An additional $1 million in funding over two years will see new electronic waste depots and a campaign to get people recycling more.
However the annual e-Day collection will not be going ahead, a spokesman confirmed to NZPA.
Environment Minister Nick Smith announced the funding at the opening of the Wellington e-Cycle Recycling Facility at Seaview, in Lower Hutt.
The facility, and others based in Auckland and Christchurch, process e-waste, such as old computers and televisions.
"The Government last year provided (recycling company) RCN and the Community Recycling Network $400,000 to establish 20 permanent nationwide e-waste depots in New Zealand to recycle this waste," Dr Smith said.
"I'm pleased to announce that we are providing an additional $1m over two years from the Government's Waste Minimisation Fund to allow 15 more depots to be established as well as a nationwide campaign to ensure the public are aware of this service and the importance of recycling their old TVs and computers."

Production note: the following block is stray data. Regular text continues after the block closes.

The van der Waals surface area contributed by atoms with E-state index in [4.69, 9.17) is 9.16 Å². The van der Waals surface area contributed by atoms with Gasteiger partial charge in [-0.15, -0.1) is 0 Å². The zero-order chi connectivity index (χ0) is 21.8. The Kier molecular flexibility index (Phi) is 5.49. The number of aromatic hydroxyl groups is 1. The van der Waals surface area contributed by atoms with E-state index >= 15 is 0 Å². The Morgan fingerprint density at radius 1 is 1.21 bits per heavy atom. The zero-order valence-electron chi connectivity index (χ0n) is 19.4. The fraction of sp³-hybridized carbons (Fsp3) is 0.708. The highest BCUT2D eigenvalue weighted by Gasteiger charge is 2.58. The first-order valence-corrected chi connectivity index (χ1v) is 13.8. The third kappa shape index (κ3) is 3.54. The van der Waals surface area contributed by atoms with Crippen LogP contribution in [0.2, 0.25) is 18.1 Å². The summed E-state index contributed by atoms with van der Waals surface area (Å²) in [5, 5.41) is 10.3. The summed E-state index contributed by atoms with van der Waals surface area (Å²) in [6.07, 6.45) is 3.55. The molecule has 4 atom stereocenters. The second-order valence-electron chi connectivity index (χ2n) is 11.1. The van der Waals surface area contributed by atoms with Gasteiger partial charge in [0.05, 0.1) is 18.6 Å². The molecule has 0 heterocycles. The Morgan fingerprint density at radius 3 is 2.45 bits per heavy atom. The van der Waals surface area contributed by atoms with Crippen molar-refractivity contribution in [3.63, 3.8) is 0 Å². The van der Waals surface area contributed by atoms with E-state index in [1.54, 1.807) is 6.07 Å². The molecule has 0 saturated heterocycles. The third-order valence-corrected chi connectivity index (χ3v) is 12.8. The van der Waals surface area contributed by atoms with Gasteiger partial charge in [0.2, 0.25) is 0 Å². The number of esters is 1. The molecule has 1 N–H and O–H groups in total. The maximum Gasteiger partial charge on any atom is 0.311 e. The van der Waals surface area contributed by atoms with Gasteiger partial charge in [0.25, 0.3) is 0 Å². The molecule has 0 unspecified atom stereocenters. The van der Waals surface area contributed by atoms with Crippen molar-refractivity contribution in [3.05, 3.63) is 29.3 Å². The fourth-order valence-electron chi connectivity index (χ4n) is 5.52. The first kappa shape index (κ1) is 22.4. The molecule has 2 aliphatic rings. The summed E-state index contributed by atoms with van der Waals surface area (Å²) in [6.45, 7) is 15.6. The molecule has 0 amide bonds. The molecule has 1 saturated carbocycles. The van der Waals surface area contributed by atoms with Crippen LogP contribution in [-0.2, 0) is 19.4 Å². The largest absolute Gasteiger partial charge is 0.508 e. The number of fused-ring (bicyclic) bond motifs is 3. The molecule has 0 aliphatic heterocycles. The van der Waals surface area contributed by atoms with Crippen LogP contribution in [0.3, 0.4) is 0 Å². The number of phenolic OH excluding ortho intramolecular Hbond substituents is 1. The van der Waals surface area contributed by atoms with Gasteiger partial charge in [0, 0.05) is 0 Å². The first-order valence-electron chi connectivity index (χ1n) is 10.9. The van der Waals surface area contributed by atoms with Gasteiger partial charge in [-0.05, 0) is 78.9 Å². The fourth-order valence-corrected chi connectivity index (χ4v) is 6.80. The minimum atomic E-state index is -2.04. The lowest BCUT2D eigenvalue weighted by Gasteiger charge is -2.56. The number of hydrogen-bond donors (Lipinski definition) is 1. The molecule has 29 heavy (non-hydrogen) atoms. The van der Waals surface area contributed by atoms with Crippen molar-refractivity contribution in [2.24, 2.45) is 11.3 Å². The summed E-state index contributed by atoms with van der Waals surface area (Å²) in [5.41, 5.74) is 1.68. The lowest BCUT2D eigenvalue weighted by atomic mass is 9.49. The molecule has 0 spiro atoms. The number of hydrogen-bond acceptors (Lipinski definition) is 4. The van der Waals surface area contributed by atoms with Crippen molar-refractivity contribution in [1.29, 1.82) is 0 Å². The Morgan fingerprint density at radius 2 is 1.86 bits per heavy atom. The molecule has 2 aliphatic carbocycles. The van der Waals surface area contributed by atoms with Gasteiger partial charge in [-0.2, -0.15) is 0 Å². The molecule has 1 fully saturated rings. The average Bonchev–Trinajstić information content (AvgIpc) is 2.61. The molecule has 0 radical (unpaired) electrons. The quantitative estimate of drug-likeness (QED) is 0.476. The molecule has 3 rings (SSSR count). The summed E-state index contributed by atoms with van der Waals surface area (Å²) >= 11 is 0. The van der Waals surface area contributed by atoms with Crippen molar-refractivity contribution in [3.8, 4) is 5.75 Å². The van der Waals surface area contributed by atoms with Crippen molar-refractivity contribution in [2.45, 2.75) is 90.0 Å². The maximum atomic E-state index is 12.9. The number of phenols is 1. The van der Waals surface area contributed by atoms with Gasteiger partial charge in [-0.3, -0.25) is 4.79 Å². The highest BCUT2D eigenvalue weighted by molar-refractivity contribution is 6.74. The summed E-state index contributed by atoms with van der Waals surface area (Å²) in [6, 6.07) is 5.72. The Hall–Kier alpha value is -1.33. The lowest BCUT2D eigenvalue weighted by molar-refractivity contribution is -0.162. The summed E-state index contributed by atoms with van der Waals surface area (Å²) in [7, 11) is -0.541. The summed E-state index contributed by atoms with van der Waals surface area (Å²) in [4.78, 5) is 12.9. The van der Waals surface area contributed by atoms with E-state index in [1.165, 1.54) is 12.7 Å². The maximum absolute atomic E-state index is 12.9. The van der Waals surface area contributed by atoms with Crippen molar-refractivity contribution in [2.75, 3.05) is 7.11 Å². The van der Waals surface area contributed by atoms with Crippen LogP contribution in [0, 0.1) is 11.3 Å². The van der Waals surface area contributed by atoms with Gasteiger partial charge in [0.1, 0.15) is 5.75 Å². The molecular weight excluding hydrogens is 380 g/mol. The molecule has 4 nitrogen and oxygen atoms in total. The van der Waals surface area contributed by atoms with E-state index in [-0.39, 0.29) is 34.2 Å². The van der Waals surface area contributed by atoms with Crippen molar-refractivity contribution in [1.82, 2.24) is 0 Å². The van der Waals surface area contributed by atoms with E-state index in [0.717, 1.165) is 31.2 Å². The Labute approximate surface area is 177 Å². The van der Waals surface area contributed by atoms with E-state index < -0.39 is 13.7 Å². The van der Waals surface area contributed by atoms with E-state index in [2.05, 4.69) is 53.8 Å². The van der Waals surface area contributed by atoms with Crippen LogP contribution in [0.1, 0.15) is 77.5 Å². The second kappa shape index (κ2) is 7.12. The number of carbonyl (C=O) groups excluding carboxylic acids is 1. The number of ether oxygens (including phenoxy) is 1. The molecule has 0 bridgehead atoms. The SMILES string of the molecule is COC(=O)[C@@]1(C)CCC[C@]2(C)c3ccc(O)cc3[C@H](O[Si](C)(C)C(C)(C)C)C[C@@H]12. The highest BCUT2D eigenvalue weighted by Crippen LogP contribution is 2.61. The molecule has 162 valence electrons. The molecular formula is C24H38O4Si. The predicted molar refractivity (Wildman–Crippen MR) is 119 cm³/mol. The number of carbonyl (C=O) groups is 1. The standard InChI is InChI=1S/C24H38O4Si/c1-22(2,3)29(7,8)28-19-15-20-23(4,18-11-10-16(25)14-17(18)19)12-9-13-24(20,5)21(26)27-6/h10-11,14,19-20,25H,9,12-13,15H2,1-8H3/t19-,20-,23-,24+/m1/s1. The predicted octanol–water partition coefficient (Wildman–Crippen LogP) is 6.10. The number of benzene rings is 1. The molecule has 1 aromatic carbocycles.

Dr Smith believed ongoing initiatives were more useful than a one-off collection like e-day.
"This initiative is a further step towards New Zealand better managing the 80,000 tonnes of electronic waste (generated per year) from used computers, cellphones, printers, monitors and TVs which have thousands of tonnes of recoverable lead, mercury, gold, cadmium and silver."
The minister previously told a select committee that the digital switchover that starts next year could see 400,000 old tellies dumped.
To go to digital, viewers with older televisions can buy a set-top box for about $150 and possibly a new aerial or satellite dish depending on what equipment they have and where they live.
However, many were expected to simply buy a new compatible set.
Dr Smith said the depots would be able to recycle the old TVs.
"These depots build on the good work started with e-Day but provide a responsible disposal option every day. Other initiatives with industry are also in the pipeline. Government is also exploring a product stewardship scheme with industry in parallel with developments in Australia."